Short-Circuiting the Revolution

As I understand it, the orthodox communist belief in proletarian revolution comes from three major claims:

1) The proletariat has the capacity to revolutionise society, due mainly to its central place in economic production, and to its concentration in cities and large businesses (in contrast to the isolation of peasants or small artisans);

2) The proletariat has the motivation to revolutionise society, because capitalism necessarily frustrates its interests and locks it in a class struggle that it is constantly losing;

3) If and when the proletariat revolutionises society, the result will be socialism – a society without systematic class oppression, because insofar as someone’s economic role is proletarian, it doesn’t imply a subordinate person of another class (in the way that a lord’s role implies serfs, etc).

It’s a nice collection of theses, but clearly something is missing, or needs to be said more fully, because the supposed conclusion hasn’t been reached yet. Of course, perhaps we shouldn’t expect it to have been so soon, but it’s still striking that our closeness to it seems by many standards to have substantially declined.

What interests me is the possibility that one of these three points may be in conflict with another – in particular, that the motive mentioned in point 2. may conflict with the end postulated in point 3.

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Capitalism and the Industrial Revolution

I’ve recently been reading some of the work of Eric Hobsbawm, focusing on the Industrial Revolution in Britain and its causes.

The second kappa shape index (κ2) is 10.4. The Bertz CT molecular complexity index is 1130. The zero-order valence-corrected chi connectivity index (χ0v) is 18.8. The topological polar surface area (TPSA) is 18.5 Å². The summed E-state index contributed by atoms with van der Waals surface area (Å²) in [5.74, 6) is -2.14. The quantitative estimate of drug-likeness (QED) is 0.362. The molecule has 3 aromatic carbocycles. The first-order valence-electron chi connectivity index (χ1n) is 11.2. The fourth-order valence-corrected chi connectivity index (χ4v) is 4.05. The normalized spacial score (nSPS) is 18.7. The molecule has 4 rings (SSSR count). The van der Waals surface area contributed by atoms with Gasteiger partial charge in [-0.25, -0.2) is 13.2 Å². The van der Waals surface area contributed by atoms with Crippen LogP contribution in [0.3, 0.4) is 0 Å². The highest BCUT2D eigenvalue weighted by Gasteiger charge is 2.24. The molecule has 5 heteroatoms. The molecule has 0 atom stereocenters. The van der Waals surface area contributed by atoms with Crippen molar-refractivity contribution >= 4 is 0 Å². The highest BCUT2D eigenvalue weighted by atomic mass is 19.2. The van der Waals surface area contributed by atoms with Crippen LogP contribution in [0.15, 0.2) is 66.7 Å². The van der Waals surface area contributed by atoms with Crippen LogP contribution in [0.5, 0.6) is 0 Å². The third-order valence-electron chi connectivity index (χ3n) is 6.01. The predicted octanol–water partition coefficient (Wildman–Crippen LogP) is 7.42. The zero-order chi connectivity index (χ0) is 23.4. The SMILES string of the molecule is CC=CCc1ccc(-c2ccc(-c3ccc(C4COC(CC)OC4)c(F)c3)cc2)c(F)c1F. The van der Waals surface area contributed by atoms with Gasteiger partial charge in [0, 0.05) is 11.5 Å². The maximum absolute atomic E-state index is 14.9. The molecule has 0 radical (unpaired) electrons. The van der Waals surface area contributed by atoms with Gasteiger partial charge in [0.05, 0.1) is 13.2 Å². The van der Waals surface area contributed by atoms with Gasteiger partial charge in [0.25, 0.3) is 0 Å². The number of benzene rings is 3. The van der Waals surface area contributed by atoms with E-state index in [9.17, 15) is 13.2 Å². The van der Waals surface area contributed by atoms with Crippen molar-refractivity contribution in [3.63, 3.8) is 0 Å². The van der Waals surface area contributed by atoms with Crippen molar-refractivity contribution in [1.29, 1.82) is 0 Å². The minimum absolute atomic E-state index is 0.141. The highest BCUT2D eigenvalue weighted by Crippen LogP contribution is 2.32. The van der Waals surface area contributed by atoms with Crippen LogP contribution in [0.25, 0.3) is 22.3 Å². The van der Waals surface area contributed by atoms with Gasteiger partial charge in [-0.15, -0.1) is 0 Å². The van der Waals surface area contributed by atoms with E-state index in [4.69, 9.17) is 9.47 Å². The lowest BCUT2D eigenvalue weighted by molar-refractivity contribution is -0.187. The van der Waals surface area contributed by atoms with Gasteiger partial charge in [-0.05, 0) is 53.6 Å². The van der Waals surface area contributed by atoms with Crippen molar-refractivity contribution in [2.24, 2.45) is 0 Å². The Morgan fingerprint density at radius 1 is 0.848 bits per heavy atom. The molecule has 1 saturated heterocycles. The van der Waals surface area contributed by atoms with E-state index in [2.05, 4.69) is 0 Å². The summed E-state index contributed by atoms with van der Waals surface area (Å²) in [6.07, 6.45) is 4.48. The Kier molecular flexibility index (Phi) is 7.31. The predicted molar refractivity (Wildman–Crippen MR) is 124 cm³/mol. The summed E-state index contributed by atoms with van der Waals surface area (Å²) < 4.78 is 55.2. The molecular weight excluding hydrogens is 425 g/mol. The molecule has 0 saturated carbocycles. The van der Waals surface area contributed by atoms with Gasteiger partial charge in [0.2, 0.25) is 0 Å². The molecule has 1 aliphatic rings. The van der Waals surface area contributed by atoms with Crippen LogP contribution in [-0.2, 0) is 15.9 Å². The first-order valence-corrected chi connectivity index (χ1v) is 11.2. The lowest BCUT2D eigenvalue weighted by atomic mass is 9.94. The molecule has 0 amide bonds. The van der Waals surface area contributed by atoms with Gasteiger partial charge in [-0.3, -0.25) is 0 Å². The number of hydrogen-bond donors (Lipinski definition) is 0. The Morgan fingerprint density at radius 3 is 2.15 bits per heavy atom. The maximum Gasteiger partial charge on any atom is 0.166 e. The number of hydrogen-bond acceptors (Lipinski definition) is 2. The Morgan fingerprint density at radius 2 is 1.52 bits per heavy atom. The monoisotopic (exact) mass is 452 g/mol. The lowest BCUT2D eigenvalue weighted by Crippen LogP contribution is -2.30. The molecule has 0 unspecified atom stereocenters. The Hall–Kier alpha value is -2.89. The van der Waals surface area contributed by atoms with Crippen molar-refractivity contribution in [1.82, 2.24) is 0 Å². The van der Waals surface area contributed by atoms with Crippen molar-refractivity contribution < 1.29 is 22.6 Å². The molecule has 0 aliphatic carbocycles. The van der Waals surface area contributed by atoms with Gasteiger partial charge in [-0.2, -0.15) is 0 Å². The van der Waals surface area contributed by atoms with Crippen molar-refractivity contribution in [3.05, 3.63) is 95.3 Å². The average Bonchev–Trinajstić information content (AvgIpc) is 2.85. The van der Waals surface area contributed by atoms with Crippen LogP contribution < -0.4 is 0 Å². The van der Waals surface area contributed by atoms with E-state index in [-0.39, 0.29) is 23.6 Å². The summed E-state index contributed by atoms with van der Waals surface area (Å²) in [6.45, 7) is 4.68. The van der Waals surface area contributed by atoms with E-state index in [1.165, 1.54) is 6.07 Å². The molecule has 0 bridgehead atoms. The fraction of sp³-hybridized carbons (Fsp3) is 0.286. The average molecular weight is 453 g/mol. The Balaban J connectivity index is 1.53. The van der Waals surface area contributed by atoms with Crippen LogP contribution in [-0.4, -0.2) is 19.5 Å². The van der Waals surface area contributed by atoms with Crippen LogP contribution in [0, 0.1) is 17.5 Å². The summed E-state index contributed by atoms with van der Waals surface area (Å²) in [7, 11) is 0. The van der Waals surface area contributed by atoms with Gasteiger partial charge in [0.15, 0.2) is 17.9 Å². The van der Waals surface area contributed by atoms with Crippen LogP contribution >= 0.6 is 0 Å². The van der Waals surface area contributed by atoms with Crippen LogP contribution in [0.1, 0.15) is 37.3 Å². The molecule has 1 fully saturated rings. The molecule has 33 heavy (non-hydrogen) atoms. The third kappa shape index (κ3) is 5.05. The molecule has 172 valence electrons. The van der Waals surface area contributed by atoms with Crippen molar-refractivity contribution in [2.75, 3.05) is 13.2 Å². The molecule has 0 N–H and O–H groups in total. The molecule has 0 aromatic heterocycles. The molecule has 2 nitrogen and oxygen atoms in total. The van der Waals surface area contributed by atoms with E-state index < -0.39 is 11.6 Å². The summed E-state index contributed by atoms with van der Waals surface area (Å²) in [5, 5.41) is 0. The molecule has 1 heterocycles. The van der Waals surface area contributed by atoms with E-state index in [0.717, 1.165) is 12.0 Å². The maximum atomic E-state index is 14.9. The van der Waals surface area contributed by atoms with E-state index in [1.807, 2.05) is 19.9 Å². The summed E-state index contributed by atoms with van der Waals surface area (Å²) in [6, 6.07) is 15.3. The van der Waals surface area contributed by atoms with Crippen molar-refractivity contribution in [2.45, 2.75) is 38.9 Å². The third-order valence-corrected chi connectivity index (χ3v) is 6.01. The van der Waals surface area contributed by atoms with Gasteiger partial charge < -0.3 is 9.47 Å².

Now, there’s an idea which is widespread both among ardent defenders of capitalism and among many of its Marxist and Marxist-inspired critics, that the industrial revolution, and the worldwide technological transformation which it initiated, is intimately involved with capitalism – we have capitalism ‘to thank’ for it. Mostly this is presented as a good thing, and I would overall concur with that analysis, although the environmental consequences have not been brilliant.

What Hobsbawm argues, though, is that while the industrial revolution emerged along with the growth and strengthening of British capitalism, and while the two were certainly connected, capitalism was not actually a very ‘fertile’ ground for industrial revolution, because profit-oriented production tends to be actually quite conservative. He writes:

“It is often assumed that an economy of private enterprise has an automatic bias towards innovation, but this is not so. It has a bias only towards profit. It will revolutionise manufactures only if greater profits are to be made in this way than otherwise. But in pre-industrial societies this is hardly ever the case.

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Justifying Terrorism

For the last few days I’ve been trying to write the final post in my series on “Terrorism and Communism”, Trotsky’s apologia for the Bolshevik methods of the Russian revolution. And failing, because I don’t really know the answer to the question I’m setting myself. So this post is just a preface.

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Why Liberals Should Support the Dictatorship of the Proletariat

This post forms part of a series with my others on Trotsky’s Book “Terrorism and Communism”, but I don’t mention the book anywhere. The idea of this post is a very abstract one – to take the notion of ‘dictatorship of the proletariat’ and suggest that it can be seen to fit very neatly and logically into certain pre-Marxist traditions of thought, specifically ‘Social Contract Theory’, of the sort produced by Hobbes, Locke, and Rousseau.